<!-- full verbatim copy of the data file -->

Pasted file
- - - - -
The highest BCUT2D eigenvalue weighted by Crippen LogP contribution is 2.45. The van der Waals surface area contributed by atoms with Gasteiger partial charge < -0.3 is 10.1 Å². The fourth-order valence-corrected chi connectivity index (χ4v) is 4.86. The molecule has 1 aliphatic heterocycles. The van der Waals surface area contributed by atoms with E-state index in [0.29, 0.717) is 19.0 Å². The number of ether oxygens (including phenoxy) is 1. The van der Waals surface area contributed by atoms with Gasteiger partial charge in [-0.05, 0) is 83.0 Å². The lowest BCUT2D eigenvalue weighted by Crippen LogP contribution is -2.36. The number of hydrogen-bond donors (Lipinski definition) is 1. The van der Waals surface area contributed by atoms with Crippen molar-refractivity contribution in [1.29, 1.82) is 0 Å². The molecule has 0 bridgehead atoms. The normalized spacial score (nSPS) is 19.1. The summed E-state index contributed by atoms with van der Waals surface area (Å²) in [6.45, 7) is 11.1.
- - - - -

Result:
The highest BCUT2D eigenvalue weighted by Crippen LogP contribution is 2.45. The van der Waals surface area contributed by atoms with Gasteiger partial charge < -0.3 is 10.1 Å². The fourth-order valence-corrected chi connectivity index (χ4v) is 4.86. The molecule has 1 aliphatic heterocycles. The van der Waals surface area contributed by atoms with E-state index in [0.29, 0.717) is 19.0 Å². The number of ether oxygens (including phenoxy) is 1. The van der Waals surface area contributed by atoms with Gasteiger partial charge in [-0.05, 0) is 83.0 Å². The lowest BCUT2D eigenvalue weighted by Crippen LogP contribution is -2.36. The number of hydrogen-bond donors (Lipinski definition) is 1. The van der Waals surface area contributed by atoms with Crippen molar-refractivity contribution in [1.29, 1.82) is 0 Å². The molecule has 0 bridgehead atoms. The normalized spacial score (nSPS) is 19.1. The summed E-state index contributed by atoms with van der Waals surface area (Å²) in [6.45, 7) is 11.1.